The right to change their minds

I respect people who change their minds in light of new information.  My lifetime motto has been: “nothing is black and white.”

I am keenly aware that one can always learn more about a specific situation, which would lead one to take a different position on an issue.  I consider that ability a sign of strength, a sign of intelligence and a sign of wisdom.

Therefore I am baffled that some people are expending so much energy commenting on ways in which our city council members have responded to new information.  Especially in light of the fact that this has been a trying year for many members of the Republican party.

Some refused to back Trump from the start; some backed him with hesitation, and some continue to back him with enthusiasm.

Some voted for him in the primary and will no longer vote for him in the election — as is the situation with our current mayor.

Why do people change position?

Are there good reasons as well as bad reasons to change position on an issue? Can we ever really know why someone changes position? Is it important to change to better reflect your constituents’ desires? Is it a sign of strength or a sign of weakness?

I suggest that that there is no single answer.  While the word flip-flop has morphed into a verb of attack, as far as I’m concerned, the noun describes the footwear of choice in our city of Encinitas — a convenient sandal worn comfortably on our sandy beaches.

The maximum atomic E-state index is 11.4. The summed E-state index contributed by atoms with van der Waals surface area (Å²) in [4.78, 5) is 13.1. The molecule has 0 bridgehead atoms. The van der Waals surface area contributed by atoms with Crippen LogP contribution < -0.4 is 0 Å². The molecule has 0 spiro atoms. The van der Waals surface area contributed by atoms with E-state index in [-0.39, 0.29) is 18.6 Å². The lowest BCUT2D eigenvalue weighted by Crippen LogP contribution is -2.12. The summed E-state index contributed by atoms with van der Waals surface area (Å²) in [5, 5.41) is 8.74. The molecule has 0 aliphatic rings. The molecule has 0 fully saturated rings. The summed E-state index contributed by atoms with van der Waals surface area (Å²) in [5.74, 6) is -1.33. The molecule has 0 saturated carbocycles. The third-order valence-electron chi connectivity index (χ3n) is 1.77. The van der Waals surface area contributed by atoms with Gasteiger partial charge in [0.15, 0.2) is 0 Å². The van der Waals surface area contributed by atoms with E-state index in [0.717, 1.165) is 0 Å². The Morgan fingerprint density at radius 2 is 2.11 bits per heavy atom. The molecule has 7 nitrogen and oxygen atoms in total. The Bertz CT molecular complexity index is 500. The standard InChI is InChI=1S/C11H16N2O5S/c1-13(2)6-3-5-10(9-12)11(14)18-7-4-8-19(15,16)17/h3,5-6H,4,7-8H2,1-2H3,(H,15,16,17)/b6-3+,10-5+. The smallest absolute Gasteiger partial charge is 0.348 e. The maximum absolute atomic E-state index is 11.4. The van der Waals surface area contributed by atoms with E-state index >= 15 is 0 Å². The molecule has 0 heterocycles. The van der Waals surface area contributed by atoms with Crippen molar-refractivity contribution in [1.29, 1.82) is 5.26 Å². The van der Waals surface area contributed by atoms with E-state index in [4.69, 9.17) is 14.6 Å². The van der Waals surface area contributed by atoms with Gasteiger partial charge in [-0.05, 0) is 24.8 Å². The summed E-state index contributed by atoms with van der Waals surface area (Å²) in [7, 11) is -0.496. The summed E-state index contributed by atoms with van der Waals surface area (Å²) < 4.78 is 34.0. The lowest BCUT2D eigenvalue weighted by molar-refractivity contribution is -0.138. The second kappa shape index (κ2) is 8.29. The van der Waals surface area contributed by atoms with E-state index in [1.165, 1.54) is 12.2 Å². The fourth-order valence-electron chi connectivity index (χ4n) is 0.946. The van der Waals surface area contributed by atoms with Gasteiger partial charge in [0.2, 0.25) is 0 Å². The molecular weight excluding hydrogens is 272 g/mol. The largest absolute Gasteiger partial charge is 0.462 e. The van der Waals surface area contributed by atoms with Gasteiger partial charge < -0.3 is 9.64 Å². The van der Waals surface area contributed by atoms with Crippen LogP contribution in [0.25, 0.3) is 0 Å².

And so, I say to all of you running and currently serving — keep learning, keep educating yourself, keep talking with your constituents, stay curious, and keep making the best decisions you can with the information you have at the time.

And if you find your position changing on an issue based on new information, take solace from Emerson’s words in his essay Self Reliance:

“A foolish consistency is the hobgoblin of little minds, adored by little statesmen and philosophers and divines. With consistency a great soul has simply nothing to do. He may as well concern himself with his shadow on the wall. Speak what you think now in hard words, and tomorrow speak what tomorrow thinks in hard words again, though it contradict everything you said today.  `Ah, so you shall be sure to be misunderstood.’ Is it so bad, then, to be misunderstood? Pythagoras was misunderstood, and Socrates, and Jesus, and Luther, and Copernicus, and Galileo, and Newton, and every pure and wise spirit that ever took flesh. To be great is to be misunderstood.”

Judy Berlfein is an Encinitas resident.

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